Compliant mechanism

Compliant mechanism

In mechanical engineering, compliant mechanisms are flexible mechanisms that transfer an input force or displacement to another point through elastic body deformation. These may be monolithic (single-piece) or jointless structures.

Contents

  • Detail 1
  • Research Labs and Researchers 2
  • References 3
  • See also 4

Detail

Since many compliant mechanisms are single-piece structures, there is no need of assembly. With no joints, "rubbing" between two parts or friction as seen at the joints of rigid body mechanisms is absent. Compliant mechanisms are elastic.

Compliant mechanisms are usually designed using two techniques, the first being a pseudo-rigid-body model and the second, the topology optimization. Other techniques are being conceived to design these mechanisms. Compliant mechanisms manufactured in a plane that have motion emerging from said plane are known as lamina emergent mechanisms (LEMs).

The flexible drive or resilient drive, often used to couple an electric motor to a machine (for example. a pump), is one example. The drive consists of a rubber "spider" sandwiched between two metal dogs. One dog is fixed to the motor shaft and the other to the pump shaft. The flexibility of the rubber part compensates for any slight misalignment between the motor and the pump. See rag joint and giubo.

The Second International Symposium on Compliant Mechanisms (CoMe2011) was held on May 19-20th 2011 at Delft, The Netherlands.

Research Labs and Researchers

A number of labs and researchers are explicitly researching compliant mechanisms:

  • Prof. Larry Howell, Brigham Young University Compliant Mechanisms research[1]
  • University of Michigan Compliant Systems Design Lab[2]
  • Prof. Martin Culpepper at MIT Precision Compliant Systems Laboratory[3]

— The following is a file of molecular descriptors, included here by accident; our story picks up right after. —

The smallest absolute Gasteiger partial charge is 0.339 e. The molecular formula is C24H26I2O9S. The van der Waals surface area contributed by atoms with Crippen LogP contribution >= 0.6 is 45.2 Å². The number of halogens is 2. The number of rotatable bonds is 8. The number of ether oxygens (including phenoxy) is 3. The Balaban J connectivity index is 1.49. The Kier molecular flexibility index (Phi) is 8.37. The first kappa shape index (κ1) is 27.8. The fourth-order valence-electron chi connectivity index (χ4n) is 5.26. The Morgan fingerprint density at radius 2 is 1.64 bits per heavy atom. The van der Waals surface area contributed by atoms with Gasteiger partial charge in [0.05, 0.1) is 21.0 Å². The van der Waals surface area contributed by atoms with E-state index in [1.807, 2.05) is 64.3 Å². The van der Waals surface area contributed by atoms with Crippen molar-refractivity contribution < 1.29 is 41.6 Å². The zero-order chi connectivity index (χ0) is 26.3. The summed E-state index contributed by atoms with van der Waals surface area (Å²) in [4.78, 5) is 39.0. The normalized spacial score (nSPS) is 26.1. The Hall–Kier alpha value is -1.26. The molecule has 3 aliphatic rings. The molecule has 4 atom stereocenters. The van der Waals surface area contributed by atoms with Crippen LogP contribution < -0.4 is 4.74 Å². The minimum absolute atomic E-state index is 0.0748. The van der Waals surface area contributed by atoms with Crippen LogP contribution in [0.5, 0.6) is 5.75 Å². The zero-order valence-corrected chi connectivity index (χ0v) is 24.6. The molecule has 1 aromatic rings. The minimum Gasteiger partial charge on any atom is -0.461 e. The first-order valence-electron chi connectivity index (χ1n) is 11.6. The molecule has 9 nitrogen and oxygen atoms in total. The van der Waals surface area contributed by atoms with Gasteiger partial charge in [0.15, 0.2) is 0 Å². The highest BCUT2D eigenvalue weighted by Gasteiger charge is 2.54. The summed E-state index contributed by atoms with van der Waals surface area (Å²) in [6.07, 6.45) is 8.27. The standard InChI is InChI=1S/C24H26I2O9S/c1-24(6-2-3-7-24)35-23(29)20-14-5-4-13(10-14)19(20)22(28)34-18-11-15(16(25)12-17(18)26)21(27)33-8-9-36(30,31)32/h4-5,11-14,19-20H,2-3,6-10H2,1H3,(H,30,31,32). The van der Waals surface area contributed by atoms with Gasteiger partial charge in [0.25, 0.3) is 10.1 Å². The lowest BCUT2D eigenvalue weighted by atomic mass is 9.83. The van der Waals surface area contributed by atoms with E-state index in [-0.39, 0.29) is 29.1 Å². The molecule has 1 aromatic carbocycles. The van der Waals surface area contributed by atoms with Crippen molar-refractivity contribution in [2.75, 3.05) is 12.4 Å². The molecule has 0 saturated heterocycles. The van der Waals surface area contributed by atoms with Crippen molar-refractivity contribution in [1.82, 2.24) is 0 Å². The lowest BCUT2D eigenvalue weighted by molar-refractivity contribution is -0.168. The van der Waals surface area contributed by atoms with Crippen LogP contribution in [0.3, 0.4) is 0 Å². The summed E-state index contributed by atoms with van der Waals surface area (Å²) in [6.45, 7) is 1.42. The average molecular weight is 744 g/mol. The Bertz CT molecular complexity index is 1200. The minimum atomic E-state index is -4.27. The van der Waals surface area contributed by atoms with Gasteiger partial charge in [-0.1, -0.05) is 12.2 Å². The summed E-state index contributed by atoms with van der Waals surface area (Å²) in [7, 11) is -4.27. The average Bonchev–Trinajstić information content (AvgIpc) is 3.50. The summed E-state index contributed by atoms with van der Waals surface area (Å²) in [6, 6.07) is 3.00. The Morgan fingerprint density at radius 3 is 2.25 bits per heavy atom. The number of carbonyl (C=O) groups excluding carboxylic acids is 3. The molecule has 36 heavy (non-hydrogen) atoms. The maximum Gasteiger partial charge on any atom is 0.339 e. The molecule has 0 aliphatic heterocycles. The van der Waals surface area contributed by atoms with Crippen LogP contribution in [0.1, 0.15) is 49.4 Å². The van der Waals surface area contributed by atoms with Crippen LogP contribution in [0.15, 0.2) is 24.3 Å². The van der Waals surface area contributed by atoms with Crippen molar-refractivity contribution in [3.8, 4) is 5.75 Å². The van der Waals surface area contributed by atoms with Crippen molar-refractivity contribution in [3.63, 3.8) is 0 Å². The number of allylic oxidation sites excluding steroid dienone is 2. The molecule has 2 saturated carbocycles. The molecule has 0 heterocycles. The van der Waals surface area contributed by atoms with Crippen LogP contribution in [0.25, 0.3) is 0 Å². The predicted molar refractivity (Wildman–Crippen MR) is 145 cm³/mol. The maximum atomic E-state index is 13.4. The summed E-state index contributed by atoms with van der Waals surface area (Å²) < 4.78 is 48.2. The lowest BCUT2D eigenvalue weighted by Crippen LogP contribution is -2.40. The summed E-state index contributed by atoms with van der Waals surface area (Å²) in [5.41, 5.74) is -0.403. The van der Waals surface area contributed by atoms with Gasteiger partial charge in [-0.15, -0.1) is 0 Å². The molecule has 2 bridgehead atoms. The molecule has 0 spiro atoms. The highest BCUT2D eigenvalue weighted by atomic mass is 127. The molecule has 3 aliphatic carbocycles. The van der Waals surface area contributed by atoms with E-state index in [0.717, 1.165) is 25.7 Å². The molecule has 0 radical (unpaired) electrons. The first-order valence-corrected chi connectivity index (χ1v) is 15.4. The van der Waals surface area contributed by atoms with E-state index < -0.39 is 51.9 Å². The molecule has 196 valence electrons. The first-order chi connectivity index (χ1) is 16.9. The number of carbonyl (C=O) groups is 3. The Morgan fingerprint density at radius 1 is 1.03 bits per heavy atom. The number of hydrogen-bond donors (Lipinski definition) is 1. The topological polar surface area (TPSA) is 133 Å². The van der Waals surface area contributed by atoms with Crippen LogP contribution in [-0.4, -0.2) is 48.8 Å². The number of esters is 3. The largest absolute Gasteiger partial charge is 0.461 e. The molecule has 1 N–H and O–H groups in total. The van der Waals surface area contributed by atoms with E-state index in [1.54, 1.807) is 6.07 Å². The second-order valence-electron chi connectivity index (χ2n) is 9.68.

• Prof. Just L. Herder at Delft University of Technology[4]

In addition, the following researchers may be doing compliant mechanism research:

  • [5]
  • [6]
  • [7]
  • [8]
  • [9]
  • [10]
  • [11]
  • [12]
  • [13]
  • [14]

References

  1. ^ Brigham Young University Compliant Mechanisms research
  2. ^ University of Michigan Compliant Systems Design Lab
  3. ^ Prof. Martin Culpepper at MIT Precision Compliant Systems Laboratory
  4. ^ Prof. Just L. Herder at Delft University of Technology
  5. ^ The Multidisciplinary and Multiscale Device and Design Laboratory (M2D2) at the Indian Institute of Science, Bangalore
  6. ^ Prof. Sridhar Kota's Home Page
  7. ^ Prof. Shorya Awtar at University of Michigan
  8. ^ Prof. G. K. Ananthasuresh at IISc, Bangalore
  9. ^ Prof. Stephen L. Canfield at Tennessee Tech University
  10. ^ Prof. Charles Kim at Bucknell University
  11. ^ Prof. Anupam Saxena at IIT Kanpur, India
  12. ^ Prof. Mary Frecker at The Pennsylvania State University, University Park
  13. ^ Prof. Engin Tanık and Prof. Volkan Parlaktaş at Hacettepe University
  14. ^ Prof. Hai-Jun Su, Design Innovation and Simulation Lab at The Ohio State University
  • For a comprehensive list of references on synthesis of compliant mechanisms check the wiki page from the Interactive Mechanisms Research Group
  • Compliant Mechanism by Larry L. Howell, Willey Interscience

See also